The program was unique in that every student was required to learn the design and technical aspects of the work, even if they imagined themselves as primarily a designer or developer. Just as furniture designers study carpentry or graphic designers practice printmaking, we would benefit from an end-to-end knowledge of our craft.

As anyone hiring designer-developers can attest, finding these “unicorns” can be tricky. So even though the program boasted the school’s highest average starting salary for graduates, it also had the lowest enrollment. Students frequently dropped out or changed majors. Of the 20+ students who started the program with me, barely a handful made it to graduation.

Fellow student Matt Lohkamp (right) visits Peter Wooley and I at Stumptown Comics Fest, where we were showing off an independent study project.

But those remaining few who stuck with it had a lot in common. We were the multidisciplinary oddballs, the ones who liked critiquing animation and arguing about web standards. We’d email each other our works in progress; collaborate in open labs between classes; discuss anything and everything over the cheapest pizza we could find.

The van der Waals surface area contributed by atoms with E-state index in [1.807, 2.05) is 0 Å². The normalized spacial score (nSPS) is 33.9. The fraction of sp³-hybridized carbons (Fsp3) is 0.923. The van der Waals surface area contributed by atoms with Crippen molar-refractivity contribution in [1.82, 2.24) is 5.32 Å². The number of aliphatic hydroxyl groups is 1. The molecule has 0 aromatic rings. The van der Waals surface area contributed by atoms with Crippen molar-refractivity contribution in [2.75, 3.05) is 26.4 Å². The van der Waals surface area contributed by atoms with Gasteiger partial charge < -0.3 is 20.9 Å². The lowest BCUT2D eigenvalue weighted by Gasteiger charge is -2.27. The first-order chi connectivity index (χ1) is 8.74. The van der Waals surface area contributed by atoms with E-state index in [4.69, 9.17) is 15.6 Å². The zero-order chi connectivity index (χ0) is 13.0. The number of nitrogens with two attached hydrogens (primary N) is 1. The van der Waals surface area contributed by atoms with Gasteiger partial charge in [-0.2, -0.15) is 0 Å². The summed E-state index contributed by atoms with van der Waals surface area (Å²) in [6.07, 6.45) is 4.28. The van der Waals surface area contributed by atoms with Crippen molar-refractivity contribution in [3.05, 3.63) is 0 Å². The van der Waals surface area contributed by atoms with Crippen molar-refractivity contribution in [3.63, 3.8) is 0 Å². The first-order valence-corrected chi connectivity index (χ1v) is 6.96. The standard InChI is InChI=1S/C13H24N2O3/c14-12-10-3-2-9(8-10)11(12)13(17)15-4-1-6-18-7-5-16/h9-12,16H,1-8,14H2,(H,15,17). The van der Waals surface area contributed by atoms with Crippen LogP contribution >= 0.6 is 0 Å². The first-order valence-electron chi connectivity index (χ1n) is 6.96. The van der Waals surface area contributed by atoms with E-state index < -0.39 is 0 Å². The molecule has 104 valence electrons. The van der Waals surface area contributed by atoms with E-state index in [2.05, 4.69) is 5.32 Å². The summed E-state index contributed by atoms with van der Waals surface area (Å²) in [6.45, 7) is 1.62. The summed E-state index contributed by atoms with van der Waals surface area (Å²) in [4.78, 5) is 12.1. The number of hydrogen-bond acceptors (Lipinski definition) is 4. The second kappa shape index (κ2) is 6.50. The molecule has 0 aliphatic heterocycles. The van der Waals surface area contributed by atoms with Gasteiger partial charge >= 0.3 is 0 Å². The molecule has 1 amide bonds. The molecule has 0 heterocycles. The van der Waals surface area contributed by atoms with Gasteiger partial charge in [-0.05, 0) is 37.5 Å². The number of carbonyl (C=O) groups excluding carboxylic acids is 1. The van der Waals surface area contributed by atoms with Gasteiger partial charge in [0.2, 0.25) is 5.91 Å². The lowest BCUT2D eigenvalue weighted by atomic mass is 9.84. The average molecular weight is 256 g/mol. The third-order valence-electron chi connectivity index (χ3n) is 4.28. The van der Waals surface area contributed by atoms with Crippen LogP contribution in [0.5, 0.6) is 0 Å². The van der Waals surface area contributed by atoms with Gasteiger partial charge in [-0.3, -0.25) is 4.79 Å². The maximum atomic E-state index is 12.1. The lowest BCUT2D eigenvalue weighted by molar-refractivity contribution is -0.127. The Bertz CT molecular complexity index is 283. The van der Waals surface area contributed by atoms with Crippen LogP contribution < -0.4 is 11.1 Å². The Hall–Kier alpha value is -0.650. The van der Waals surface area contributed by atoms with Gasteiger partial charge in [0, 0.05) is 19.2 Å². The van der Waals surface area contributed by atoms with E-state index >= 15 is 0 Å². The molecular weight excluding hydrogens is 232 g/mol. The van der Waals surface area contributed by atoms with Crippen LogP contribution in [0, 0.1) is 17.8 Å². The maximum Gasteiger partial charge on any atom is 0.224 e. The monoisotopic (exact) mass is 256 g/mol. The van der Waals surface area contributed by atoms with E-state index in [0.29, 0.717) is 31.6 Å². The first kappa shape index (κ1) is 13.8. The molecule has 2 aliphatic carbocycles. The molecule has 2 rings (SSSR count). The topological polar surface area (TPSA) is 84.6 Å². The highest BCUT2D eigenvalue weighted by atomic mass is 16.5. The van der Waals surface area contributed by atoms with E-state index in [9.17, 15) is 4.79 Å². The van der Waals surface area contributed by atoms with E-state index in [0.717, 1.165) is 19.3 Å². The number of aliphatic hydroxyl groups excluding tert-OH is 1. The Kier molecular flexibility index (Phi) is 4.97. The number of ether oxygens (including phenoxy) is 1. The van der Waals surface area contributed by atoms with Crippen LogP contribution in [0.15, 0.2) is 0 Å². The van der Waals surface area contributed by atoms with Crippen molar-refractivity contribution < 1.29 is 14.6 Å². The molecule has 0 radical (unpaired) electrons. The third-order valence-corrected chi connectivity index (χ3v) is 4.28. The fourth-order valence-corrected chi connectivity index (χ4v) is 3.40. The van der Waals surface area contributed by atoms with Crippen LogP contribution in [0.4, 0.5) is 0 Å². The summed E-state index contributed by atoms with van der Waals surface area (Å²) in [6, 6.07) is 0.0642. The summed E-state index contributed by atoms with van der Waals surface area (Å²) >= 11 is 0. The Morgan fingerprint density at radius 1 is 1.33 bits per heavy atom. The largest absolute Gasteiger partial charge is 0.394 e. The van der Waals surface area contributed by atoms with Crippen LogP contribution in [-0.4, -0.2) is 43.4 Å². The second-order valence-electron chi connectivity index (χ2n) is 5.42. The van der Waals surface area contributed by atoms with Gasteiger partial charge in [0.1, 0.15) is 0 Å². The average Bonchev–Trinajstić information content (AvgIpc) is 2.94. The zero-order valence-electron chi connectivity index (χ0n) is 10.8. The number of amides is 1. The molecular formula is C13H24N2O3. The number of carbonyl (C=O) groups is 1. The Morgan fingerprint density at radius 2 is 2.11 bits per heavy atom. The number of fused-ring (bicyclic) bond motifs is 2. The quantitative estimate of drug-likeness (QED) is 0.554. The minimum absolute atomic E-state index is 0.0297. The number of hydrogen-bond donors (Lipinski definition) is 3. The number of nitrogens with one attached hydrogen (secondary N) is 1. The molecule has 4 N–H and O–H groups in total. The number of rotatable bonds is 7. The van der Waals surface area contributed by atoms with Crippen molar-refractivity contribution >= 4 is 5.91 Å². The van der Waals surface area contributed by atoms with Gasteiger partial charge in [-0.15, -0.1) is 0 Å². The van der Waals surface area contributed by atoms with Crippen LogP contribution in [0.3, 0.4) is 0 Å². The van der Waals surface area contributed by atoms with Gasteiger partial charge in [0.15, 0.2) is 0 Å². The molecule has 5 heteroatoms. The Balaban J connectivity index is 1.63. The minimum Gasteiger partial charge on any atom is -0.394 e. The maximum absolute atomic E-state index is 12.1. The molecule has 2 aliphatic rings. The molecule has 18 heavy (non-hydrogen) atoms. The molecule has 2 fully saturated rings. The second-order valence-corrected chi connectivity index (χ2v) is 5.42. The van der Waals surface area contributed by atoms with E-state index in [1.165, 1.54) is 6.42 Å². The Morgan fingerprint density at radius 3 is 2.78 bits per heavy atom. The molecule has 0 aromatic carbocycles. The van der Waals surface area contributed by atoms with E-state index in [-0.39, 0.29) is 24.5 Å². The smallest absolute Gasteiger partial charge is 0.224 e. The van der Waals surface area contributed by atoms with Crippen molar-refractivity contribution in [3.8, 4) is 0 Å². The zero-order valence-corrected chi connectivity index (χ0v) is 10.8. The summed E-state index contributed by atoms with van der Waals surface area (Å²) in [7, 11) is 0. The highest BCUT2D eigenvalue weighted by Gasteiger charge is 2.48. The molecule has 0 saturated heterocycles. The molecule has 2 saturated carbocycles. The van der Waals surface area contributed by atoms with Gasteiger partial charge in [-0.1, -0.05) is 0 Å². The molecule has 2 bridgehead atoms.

It’s hard to overstate the impact the people I met at college had on my life. Many became friends. Some became coworkers. Peter got me my first job out of school. Tram introduced me to the woman I’d eventually marry.

A Perfect Convergence of Misfortune

In hindsight I’ve realized that the quality of my instructors had a lot to do with timing: Great timing for me, poor timing for them.

The Art Institutes pride themselves on their staff of adjunct professors that teach part-time while actively working in the field. One benefit of this approach is that instructors are likelier to have up-to-date, real-world knowledge of their subject matter. One drawback is that qualified professionals are harder to hire when their industry is booming.

So while the dot-com crash and ousting of Will Vinton from his own company were devastating to many, their loss was students’ gain as many experienced web designers and animators became available to teach.

One of my student projects, a promotional website for Rock ‘Em Sock ‘Em Robots and an excuse to blend my interests in web design, games and animation.

Now I’d be lying if I said every instructor was great… some were not. But it truly felt like magic to walk from a typography class taught by a hybrid artist-programmer to a storyboarding class taught by an animator who’d worked on one of my favorite holiday specials.